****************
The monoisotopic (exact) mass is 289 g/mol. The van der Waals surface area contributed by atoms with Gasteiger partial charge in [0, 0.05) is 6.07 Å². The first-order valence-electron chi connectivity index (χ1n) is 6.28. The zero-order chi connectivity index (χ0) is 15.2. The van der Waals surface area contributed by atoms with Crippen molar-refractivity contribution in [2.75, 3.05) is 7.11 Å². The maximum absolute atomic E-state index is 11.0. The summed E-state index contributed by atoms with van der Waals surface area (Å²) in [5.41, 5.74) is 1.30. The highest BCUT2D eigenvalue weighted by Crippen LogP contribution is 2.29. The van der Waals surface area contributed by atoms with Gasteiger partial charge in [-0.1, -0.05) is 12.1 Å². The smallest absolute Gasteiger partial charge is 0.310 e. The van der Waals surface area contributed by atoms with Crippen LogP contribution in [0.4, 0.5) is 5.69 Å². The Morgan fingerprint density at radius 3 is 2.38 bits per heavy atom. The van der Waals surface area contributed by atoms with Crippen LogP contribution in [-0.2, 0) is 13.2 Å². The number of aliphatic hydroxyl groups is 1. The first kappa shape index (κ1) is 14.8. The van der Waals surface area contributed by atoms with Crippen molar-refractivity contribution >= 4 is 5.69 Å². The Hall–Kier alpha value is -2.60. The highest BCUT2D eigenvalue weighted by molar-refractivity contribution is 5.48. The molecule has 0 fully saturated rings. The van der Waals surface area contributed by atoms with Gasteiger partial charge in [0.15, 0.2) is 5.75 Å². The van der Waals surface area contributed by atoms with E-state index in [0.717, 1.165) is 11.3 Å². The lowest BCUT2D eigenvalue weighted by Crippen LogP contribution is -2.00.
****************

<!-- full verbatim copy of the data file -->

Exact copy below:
The monoisotopic (exact) mass is 289 g/mol. The van der Waals surface area contributed by atoms with Gasteiger partial charge in [0, 0.05) is 6.07 Å². The first-order valence-electron chi connectivity index (χ1n) is 6.28. The zero-order chi connectivity index (χ0) is 15.2. The van der Waals surface area contributed by atoms with Crippen molar-refractivity contribution in [2.75, 3.05) is 7.11 Å². The maximum absolute atomic E-state index is 11.0. The summed E-state index contributed by atoms with van der Waals surface area (Å²) in [5.41, 5.74) is 1.30. The highest BCUT2D eigenvalue weighted by Crippen LogP contribution is 2.29. The van der Waals surface area contributed by atoms with Gasteiger partial charge in [-0.1, -0.05) is 12.1 Å². The smallest absolute Gasteiger partial charge is 0.310 e. The van der Waals surface area contributed by atoms with Crippen LogP contribution in [0.4, 0.5) is 5.69 Å². The Morgan fingerprint density at radius 3 is 2.38 bits per heavy atom. The van der Waals surface area contributed by atoms with Crippen LogP contribution in [-0.2, 0) is 13.2 Å². The number of aliphatic hydroxyl groups is 1. The first kappa shape index (κ1) is 14.8. The van der Waals surface area contributed by atoms with Crippen molar-refractivity contribution >= 4 is 5.69 Å². The Hall–Kier alpha value is -2.60. The highest BCUT2D eigenvalue weighted by molar-refractivity contribution is 5.48. The molecule has 0 fully saturated rings. The van der Waals surface area contributed by atoms with Gasteiger partial charge in [0.15, 0.2) is 5.75 Å². The van der Waals surface area contributed by atoms with E-state index in [0.717, 1.165) is 11.3 Å². The lowest BCUT2D eigenvalue weighted by Crippen LogP contribution is -2.00.